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Maximum Running Speed of Captive Bar-Headed Geese Is Unaffected by Severe Hypoxia. / Hawkes, L.A.; Butler, P.J.; Frappell, P.B.; Meir, J.U.; Milsom, W.K.; Scott, G.R.; Bishop, C.M.

In: PLoS ONE, Vol. 9, No. 4, 07.04.2014, p. e94015.

Research output: Contribution to journalArticle

HarvardHarvard

Hawkes, LA, Butler, PJ, Frappell, PB, Meir, JU, Milsom, WK, Scott, GR & Bishop, CM 2014, 'Maximum Running Speed of Captive Bar-Headed Geese Is Unaffected by Severe Hypoxia', PLoS ONE, vol. 9, no. 4, pp. e94015. https://doi.org/10.1371/journal.pone.0094015

APA

Hawkes, L. A., Butler, P. J., Frappell, P. B., Meir, J. U., Milsom, W. K., Scott, G. R., & Bishop, C. M. (2014). Maximum Running Speed of Captive Bar-Headed Geese Is Unaffected by Severe Hypoxia. PLoS ONE, 9(4), e94015. https://doi.org/10.1371/journal.pone.0094015

CBE

Hawkes LA, Butler PJ, Frappell PB, Meir JU, Milsom WK, Scott GR, Bishop CM. 2014. Maximum Running Speed of Captive Bar-Headed Geese Is Unaffected by Severe Hypoxia. PLoS ONE. 9(4):e94015. https://doi.org/10.1371/journal.pone.0094015

MLA

VancouverVancouver

Hawkes LA, Butler PJ, Frappell PB, Meir JU, Milsom WK, Scott GR et al. Maximum Running Speed of Captive Bar-Headed Geese Is Unaffected by Severe Hypoxia. PLoS ONE. 2014 Apr 7;9(4):e94015. https://doi.org/10.1371/journal.pone.0094015

Author

Hawkes, L.A. ; Butler, P.J. ; Frappell, P.B. ; Meir, J.U. ; Milsom, W.K. ; Scott, G.R. ; Bishop, C.M. / Maximum Running Speed of Captive Bar-Headed Geese Is Unaffected by Severe Hypoxia. In: PLoS ONE. 2014 ; Vol. 9, No. 4. pp. e94015.

RIS

TY - JOUR

T1 - Maximum Running Speed of Captive Bar-Headed Geese Is Unaffected by Severe Hypoxia

AU - Hawkes, L.A.

AU - Butler, P.J.

AU - Frappell, P.B.

AU - Meir, J.U.

AU - Milsom, W.K.

AU - Scott, G.R.

AU - Bishop, C.M.

PY - 2014/4/7

Y1 - 2014/4/7

N2 - While bar-headed geese are renowned for migration at high altitude over the Himalayas, previous work on captive birds suggested that these geese are unable to maintain rates of oxygen consumption while running in severely hypoxic conditions. To investigate this paradox, we re-examined the running performance and heart rates of bar-headed geese and barnacle geese (a low altitude species) during exercise in hypoxia. Bar-headed geese (n = 7) were able to run at maximum speeds (determined in normoxia) for 15 minutes in severe hypoxia (7% O2; simulating the hypoxia at 8500 m) with mean heart rates of 466±8 beats min−1. Barnacle geese (n = 10), on the other hand, were unable to complete similar trials in severe hypoxia and their mean heart rate (316 beats.min−1) was significantly lower than bar-headed geese. In bar-headed geese, partial pressures of oxygen and carbon dioxide in both arterial and mixed venous blood were significantly lower during hypoxia than normoxia, both at rest and while running. However, measurements of blood lactate in bar-headed geese suggested that anaerobic metabolism was not a major energy source during running in hypoxia. We combined these data with values taken from the literature to estimate (i) oxygen supply, using the Fick equation and (ii) oxygen demand using aerodynamic theory for bar-headed geese flying aerobically, and under their own power, at altitude. This analysis predicts that the maximum altitude at which geese can transport enough oxygen to fly without environmental assistance ranges from 6,800 m to 8,900 m altitude, depending on the parameters used in the model but that such flights should be rare.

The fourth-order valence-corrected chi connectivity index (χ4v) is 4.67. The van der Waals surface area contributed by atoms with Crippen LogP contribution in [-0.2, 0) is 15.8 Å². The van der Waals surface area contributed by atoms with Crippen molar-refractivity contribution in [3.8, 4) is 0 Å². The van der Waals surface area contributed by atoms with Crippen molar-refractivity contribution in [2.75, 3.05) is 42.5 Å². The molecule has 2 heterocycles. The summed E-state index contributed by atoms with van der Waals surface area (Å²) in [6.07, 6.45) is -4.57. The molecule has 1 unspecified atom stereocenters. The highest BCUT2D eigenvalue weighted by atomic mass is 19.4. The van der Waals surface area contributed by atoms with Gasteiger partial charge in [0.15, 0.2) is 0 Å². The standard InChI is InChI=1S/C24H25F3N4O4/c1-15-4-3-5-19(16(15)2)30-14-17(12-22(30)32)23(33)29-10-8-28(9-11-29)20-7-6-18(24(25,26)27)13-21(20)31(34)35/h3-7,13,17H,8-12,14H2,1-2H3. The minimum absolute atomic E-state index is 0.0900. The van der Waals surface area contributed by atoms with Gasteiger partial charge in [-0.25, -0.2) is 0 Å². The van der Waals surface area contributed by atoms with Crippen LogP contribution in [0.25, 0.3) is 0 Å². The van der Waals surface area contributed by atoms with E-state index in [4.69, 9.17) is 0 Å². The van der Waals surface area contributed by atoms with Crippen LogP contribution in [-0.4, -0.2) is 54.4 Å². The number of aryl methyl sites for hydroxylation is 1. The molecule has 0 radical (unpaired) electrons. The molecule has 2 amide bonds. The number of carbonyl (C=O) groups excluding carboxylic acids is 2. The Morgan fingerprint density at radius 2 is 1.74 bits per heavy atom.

AB - While bar-headed geese are renowned for migration at high altitude over the Himalayas, previous work on captive birds suggested that these geese are unable to maintain rates of oxygen consumption while running in severely hypoxic conditions. To investigate this paradox, we re-examined the running performance and heart rates of bar-headed geese and barnacle geese (a low altitude species) during exercise in hypoxia. Bar-headed geese (n = 7) were able to run at maximum speeds (determined in normoxia) for 15 minutes in severe hypoxia (7% O2; simulating the hypoxia at 8500 m) with mean heart rates of 466±8 beats min−1. Barnacle geese (n = 10), on the other hand, were unable to complete similar trials in severe hypoxia and their mean heart rate (316 beats.min−1) was significantly lower than bar-headed geese. In bar-headed geese, partial pressures of oxygen and carbon dioxide in both arterial and mixed venous blood were significantly lower during hypoxia than normoxia, both at rest and while running. However, measurements of blood lactate in bar-headed geese suggested that anaerobic metabolism was not a major energy source during running in hypoxia. We combined these data with values taken from the literature to estimate (i) oxygen supply, using the Fick equation and (ii) oxygen demand using aerodynamic theory for bar-headed geese flying aerobically, and under their own power, at altitude. This analysis predicts that the maximum altitude at which geese can transport enough oxygen to fly without environmental assistance ranges from 6,800 m to 8,900 m altitude, depending on the parameters used in the model but that such flights should be rare.

U2 - 10.1371/journal.pone.0094015

DO - 10.1371/journal.pone.0094015

M3 - Article

VL - 9

SP - e94015

JO - PLoS ONE

JF - PLoS ONE

SN - 1932-6203

IS - 4

ER -